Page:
Fresh basil is unusual to find in desserts, but in this icy granita, it pairs perfectly with ripe cantaloupe. Be sure to use quality, ripe produce to make the best-tasting granita, especially since the recipe calls for so few ingredients.
30 fresh basil leaves
1/4 cup (2 fl. oz./60 ml) fresh lime juice
2/3 cup (5 oz./155 g) sugar
1 ripe cantaloupe (about 4 lb./2 kg)
Coarsely chop 20 basil leaves; set the remaining 10 leaves aside. In a small nonreactive saucepan, combine the lime juice, sugar and 2 Tbs. water and bring to a simmer over medium-high heat. Simmer, swirling occasionally, until the sugar is dissolved, about 2 minutes. Remove from the heat, stir in the chopped basil, cover and let steep for 15 minutes.
Meanwhile, halve the cantaloupe and scoop out and discard the seeds. Cut off the rind and then cut the flesh into 1-inch (2.5-cm) cubes.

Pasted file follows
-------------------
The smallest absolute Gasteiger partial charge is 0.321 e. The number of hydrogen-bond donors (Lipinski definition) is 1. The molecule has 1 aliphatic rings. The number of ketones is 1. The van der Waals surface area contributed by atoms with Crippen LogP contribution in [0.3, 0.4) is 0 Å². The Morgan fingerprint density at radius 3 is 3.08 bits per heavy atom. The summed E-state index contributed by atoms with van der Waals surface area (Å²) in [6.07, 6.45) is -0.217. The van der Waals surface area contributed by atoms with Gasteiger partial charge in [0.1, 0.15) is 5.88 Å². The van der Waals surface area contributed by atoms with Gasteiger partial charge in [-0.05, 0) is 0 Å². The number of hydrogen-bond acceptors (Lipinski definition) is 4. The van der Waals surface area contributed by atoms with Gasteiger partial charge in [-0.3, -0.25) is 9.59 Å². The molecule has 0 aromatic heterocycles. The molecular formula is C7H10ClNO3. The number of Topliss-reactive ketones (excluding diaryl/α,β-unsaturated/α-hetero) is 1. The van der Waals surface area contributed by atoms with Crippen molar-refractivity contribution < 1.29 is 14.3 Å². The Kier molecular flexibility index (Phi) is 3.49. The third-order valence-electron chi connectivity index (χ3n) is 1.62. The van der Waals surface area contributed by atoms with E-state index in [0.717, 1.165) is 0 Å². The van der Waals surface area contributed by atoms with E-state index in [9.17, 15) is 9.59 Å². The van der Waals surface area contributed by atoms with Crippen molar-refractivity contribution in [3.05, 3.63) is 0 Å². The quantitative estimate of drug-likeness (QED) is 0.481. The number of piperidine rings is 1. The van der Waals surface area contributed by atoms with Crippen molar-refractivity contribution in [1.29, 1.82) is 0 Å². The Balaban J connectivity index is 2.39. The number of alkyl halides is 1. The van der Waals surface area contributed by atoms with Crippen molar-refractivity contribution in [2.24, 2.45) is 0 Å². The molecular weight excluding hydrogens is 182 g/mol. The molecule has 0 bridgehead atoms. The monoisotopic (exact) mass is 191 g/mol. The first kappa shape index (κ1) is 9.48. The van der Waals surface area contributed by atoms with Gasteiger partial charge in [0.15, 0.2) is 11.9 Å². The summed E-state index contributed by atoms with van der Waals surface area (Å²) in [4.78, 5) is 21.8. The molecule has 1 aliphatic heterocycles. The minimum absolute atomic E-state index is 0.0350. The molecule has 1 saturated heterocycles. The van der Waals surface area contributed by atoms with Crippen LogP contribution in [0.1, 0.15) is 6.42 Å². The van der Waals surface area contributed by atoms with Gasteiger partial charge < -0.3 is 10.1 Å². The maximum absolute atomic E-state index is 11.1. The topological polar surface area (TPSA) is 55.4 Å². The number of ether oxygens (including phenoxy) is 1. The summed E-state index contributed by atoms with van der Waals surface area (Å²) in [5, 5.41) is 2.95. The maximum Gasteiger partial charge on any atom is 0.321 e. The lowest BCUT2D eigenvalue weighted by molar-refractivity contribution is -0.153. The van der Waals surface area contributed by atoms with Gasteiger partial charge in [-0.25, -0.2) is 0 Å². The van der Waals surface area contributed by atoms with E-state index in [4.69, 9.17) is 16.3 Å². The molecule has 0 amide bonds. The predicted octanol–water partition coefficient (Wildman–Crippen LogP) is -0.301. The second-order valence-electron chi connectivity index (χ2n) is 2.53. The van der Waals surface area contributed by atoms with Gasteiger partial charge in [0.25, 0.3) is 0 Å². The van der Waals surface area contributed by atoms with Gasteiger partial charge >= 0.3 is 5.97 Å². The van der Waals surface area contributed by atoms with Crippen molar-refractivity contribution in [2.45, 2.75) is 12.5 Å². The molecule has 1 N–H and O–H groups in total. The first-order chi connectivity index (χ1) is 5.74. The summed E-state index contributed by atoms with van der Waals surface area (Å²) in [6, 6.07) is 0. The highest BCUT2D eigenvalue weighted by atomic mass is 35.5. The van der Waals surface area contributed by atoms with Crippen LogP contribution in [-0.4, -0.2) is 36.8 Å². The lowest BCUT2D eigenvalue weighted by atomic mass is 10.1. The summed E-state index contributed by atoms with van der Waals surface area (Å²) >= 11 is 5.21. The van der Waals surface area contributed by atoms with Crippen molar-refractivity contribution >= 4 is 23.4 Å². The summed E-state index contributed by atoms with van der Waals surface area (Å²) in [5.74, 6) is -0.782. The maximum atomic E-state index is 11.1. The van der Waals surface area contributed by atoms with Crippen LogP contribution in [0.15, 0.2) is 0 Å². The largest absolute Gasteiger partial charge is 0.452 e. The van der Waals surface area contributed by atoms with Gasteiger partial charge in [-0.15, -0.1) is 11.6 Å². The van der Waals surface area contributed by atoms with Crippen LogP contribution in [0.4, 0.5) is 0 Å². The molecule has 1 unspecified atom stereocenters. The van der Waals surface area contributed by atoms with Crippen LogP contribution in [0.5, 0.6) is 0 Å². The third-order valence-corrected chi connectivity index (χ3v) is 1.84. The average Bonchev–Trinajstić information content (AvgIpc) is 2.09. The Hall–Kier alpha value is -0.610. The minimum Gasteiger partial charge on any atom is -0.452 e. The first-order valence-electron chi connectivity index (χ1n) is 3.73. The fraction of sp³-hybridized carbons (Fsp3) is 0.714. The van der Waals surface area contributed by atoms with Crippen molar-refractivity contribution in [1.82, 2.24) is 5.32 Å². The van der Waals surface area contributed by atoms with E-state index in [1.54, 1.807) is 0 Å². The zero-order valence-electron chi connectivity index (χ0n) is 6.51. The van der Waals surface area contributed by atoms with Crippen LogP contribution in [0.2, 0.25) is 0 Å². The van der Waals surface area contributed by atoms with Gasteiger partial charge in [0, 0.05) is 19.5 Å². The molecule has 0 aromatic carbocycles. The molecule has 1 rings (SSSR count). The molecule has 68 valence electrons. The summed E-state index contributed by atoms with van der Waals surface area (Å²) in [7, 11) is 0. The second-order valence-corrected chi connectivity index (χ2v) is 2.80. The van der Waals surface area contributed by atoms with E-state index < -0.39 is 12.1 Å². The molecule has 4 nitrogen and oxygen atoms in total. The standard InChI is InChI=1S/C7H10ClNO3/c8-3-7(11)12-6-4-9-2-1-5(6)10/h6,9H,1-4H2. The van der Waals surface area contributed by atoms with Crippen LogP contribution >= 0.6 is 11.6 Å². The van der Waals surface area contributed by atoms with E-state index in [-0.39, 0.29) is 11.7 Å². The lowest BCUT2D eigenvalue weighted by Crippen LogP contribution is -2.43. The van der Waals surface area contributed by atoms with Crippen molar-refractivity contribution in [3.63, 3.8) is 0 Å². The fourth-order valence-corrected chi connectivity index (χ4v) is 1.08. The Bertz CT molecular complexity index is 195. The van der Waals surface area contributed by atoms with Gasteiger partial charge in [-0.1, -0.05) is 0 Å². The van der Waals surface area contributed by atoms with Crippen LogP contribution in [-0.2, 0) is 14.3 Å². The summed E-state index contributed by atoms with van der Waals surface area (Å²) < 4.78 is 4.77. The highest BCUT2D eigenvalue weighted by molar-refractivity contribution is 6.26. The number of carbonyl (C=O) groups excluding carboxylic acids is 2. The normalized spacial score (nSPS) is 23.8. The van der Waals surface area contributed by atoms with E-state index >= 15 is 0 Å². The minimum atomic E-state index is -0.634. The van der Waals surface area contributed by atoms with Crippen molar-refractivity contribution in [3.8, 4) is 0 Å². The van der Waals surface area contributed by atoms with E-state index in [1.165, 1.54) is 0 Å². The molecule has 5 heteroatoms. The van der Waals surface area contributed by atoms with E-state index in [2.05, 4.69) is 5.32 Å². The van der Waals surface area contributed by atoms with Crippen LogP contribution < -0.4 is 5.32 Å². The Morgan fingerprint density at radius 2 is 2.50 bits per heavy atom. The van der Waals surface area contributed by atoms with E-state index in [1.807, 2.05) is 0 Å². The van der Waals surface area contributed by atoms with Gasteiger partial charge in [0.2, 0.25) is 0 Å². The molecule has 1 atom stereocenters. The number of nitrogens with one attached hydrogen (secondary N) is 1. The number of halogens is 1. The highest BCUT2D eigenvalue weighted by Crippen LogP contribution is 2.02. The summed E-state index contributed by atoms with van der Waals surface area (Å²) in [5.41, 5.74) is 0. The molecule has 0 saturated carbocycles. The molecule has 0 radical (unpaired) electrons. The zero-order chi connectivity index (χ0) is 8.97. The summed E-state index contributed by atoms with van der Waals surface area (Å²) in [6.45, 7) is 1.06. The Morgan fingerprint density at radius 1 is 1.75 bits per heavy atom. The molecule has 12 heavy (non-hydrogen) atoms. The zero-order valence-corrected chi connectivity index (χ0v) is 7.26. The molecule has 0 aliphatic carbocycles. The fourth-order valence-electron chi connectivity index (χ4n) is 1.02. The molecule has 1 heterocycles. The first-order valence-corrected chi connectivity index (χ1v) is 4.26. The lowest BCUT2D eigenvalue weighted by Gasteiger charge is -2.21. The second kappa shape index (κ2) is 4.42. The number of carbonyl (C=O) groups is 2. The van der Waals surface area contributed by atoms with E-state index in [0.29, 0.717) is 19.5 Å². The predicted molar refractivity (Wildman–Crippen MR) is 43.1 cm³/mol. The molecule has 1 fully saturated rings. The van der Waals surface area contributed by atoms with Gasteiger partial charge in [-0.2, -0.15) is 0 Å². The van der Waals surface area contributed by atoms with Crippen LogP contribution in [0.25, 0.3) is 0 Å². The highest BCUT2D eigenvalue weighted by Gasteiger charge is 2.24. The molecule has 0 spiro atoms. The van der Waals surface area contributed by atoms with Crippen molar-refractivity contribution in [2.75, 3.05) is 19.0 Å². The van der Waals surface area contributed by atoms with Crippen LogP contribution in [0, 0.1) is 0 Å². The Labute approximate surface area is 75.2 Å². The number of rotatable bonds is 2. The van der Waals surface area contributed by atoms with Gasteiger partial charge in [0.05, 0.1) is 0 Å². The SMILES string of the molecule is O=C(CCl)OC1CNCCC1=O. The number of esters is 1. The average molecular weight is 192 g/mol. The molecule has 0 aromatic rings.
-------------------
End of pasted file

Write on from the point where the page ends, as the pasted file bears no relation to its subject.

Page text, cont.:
Strain the basil mixture through a fine-mesh sieve into a blender. Add half of the melon cubes and pulse a few times, then puree until smooth. Add the remaining melon cubes and pulse a few times, then add the reserved whole basil leaves and puree until the mixture is smooth. Pour the mixture into a 13-by-9-by-2-inch (33-by-23-by-5-cm) glass baking dish. Cover with plastic wrap, place on a rimmed baking sheet and place in the freezer.
After 1 to 1 1/2 hours, check the granita. When the mixture starts to freeze around the edges of the dish, stir it with a fork, then return the dish to the freezer. Stir the granita with the fork every 45 minutes or so, until the mixture is completely frozen into icy grains and the texture is fluffy, 2 to 3 hours longer.
Spoon the granita into bowls and serve right away. (The granita is best when eaten within 2 days. If it becomes very hard and dry in the freezer, let it stand at room temperature for 10 to 15 minutes before serving.) Serves 8.
Find more simple, nourishing recipes in our cookbook Good for You, by Dana Jacobi.